Carson McCullers's 1940 debut, The Heart Is a Lonely Hunter
, was a literary sensation. Topping bestseller lists it was lauded by critics and the public alike. Today it is a genuine classic, regularly appearing on literary lists. McCullers went on to write three more novels, a short story collection, plays, poems, and an unfinished autobiography, before her early death in 1967.
I was a late comer to The Heart Is a Lonely Hunter. For years it was on my mental list of recognized classics I hadn't read and would one day get to. The title had always captivated me, sounding like a line confiscated from a W. H. Auden poem (it was in fact taken from Fiona MacLeod poem "The Lonely Hunter"). Then there was her face, Carson's face, so intriguing, not beautiful but with an elfin prettiness that could look surprisingly seductive. Carson had a movie star's ability to reveal her inner emotional life for the camera. So it was with great anticipation that I finally opened Hunter and when finished I was, well, not so much unimpressed as I was perhaps let down. Had I expected too much? The writing was beautiful, the characterizations strong, but somehow I felt it needed trimming and would have made a better novella than it did a full-length novel. But I have no intention of disparaging a universally beloved classic that I enjoyed but was not enamored of. As time went by I couldn't help but wonder more about McCullers. I often found myself looking at her haunting face, feeling slightly puzzled at its elusive quality.
Then February House by Sherill Tippins was recommended by a friend who knew how much I enjoy literary history (especially scandals and gossip!). The history of this brief artistic utopia was one I'd read about only in footnotes. February House was the Brooklyn brownstone that became a literary commune, housing McCullers, W. H. Auden, Paul Bowles, and the burlesque performer Gypsy Rose Lee (who during her stay began writing The G-String Murders). From that and further reading I discovered Carson's earlier marriage to Reeves McCullers, an aspiring writer. Extreme dependency, sexual confusion and experimentation on both sides, separation, divorce, remarriage, suicide attempts, all of this Carson tried to make sense of, after Reeves's death, in her second play, The Square Root of Wonderful. Throughout much of her life McCullers suffered from illnesses: rheumatic fever, strokes that left her partially paralyzed by age 31, and alcoholism. No wonder shadows haunted her face.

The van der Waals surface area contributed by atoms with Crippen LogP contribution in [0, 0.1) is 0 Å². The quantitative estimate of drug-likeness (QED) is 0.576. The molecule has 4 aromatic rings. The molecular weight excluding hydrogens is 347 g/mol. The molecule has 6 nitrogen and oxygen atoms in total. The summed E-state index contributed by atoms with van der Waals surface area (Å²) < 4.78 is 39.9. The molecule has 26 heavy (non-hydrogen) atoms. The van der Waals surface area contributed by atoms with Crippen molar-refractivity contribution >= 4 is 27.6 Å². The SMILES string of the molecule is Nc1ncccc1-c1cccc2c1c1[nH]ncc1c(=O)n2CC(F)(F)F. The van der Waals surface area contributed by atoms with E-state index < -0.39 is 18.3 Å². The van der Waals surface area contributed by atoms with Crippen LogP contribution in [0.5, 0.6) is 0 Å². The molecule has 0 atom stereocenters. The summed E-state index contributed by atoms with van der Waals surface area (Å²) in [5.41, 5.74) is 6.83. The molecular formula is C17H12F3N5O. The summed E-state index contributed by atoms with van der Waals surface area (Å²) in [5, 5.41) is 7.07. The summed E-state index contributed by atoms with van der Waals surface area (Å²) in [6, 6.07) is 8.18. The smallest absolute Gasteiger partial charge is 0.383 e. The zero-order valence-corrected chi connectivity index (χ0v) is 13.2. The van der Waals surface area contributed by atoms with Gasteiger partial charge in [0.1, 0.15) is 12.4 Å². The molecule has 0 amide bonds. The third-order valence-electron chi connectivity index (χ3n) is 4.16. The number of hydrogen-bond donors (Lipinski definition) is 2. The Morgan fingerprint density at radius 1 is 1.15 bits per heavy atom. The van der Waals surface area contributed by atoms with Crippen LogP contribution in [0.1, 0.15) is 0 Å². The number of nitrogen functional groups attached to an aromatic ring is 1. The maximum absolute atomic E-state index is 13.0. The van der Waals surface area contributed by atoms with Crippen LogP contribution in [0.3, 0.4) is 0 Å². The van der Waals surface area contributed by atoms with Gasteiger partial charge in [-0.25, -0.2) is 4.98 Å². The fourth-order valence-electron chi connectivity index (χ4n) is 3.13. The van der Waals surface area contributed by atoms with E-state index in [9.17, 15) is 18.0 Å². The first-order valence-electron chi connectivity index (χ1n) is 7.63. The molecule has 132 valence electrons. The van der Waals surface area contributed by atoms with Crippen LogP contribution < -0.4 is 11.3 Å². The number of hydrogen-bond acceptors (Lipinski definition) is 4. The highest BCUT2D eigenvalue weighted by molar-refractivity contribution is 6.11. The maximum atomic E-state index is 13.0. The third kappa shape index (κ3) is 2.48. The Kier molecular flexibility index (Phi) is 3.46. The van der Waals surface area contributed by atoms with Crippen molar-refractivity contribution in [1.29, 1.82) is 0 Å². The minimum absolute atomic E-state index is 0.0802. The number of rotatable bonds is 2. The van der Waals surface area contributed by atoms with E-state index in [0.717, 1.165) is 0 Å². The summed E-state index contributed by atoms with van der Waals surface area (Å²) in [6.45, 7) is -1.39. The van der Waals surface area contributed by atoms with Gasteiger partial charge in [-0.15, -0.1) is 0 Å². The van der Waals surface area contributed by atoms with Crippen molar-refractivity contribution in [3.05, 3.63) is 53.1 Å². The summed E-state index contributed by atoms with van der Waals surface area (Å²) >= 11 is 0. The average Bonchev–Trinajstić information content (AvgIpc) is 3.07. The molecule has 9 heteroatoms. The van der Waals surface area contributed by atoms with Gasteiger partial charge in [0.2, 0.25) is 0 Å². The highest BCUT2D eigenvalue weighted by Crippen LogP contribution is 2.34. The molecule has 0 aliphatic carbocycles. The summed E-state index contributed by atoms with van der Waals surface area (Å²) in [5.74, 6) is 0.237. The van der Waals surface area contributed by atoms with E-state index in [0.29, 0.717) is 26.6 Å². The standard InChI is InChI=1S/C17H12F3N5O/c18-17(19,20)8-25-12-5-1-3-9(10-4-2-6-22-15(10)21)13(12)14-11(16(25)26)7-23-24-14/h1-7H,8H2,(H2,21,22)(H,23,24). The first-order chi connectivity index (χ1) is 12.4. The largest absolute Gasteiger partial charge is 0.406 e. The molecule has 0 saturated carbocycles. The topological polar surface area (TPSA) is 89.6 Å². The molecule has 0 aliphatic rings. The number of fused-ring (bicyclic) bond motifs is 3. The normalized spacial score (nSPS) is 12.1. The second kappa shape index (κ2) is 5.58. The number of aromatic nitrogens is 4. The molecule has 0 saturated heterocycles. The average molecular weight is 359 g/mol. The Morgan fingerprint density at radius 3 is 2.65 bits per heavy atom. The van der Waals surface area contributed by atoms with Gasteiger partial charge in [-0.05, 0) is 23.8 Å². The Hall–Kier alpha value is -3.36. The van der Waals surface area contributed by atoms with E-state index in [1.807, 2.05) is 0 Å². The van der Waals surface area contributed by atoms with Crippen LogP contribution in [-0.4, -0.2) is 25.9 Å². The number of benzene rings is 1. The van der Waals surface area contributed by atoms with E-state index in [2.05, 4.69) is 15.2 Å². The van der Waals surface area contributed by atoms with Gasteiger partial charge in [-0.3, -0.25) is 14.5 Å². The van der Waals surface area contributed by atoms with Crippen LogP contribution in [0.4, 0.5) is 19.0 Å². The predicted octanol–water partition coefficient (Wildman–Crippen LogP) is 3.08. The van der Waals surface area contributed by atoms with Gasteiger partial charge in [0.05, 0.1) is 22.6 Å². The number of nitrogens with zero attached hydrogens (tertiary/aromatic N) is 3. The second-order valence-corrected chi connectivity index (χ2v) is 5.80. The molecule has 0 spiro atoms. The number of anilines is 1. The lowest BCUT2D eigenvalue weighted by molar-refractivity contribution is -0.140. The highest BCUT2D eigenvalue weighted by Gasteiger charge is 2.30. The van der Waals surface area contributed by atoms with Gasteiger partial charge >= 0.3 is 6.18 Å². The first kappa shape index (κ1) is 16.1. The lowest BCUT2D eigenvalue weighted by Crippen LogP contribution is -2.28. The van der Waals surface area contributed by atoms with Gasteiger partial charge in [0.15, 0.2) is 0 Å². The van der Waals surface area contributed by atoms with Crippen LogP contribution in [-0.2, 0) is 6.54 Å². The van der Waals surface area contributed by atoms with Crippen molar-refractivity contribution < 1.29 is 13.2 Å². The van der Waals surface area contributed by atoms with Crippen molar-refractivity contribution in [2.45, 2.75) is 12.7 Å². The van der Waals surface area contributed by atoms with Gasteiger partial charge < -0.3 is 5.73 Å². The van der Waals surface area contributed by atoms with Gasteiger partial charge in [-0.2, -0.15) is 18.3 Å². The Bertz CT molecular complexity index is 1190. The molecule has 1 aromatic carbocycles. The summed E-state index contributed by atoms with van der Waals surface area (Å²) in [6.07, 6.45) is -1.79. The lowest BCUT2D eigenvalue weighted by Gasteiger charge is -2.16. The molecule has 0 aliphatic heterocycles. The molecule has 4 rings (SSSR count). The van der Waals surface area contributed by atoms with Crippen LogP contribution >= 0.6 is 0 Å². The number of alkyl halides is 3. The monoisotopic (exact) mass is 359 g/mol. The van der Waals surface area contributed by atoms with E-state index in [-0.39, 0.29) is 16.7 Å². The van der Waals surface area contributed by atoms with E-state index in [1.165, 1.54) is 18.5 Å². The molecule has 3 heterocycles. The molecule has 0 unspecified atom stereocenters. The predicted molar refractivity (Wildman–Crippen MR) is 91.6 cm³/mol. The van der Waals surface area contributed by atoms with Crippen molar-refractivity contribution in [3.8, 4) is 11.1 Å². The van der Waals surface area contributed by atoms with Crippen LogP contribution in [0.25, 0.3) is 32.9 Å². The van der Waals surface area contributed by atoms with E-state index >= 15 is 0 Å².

About a year ago I decided to attempt McCullers again, this time choosing Reflections in a Golden Eye. What a surprise! How could this book have come from the same author as The Heart Is a Lonely Hunter? Nothing remotely sentimental graced its pages and for that I was grateful. Reflections in a Golden Eye has a twisted cast of characters and McCullers hides nothing. Like an efficient archivist, McCullers catalogs the unintentional webs her characters weave. Repressed homosexual Captain Penderton stalks the solitary Private Williams who stalks the delicious adulteress Lenora who sexes the depressed Major Langdon while the fragile Allison retreats further into fantasy. Oddly, I found myself happy to have read Hunter before Golden Eye, as I was able to appreciate McCullers's ability to detach so completely and record the frailty of the human experience. When it was first published, readers were gob-smacked. Even today those who know McCullers only by The Heart Is a Lonely Hunter are astonished when they read Reflections in a Golden Eye. But when they do, I think they know her better.
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See also the faithful 1967 screen adaptation of Reflections directed by John Huston and starring Marlon Brando, Elizabeth Taylor, Brian Keith, and Julie Harris, who also starred in McCullers's play The Member of the Wedding.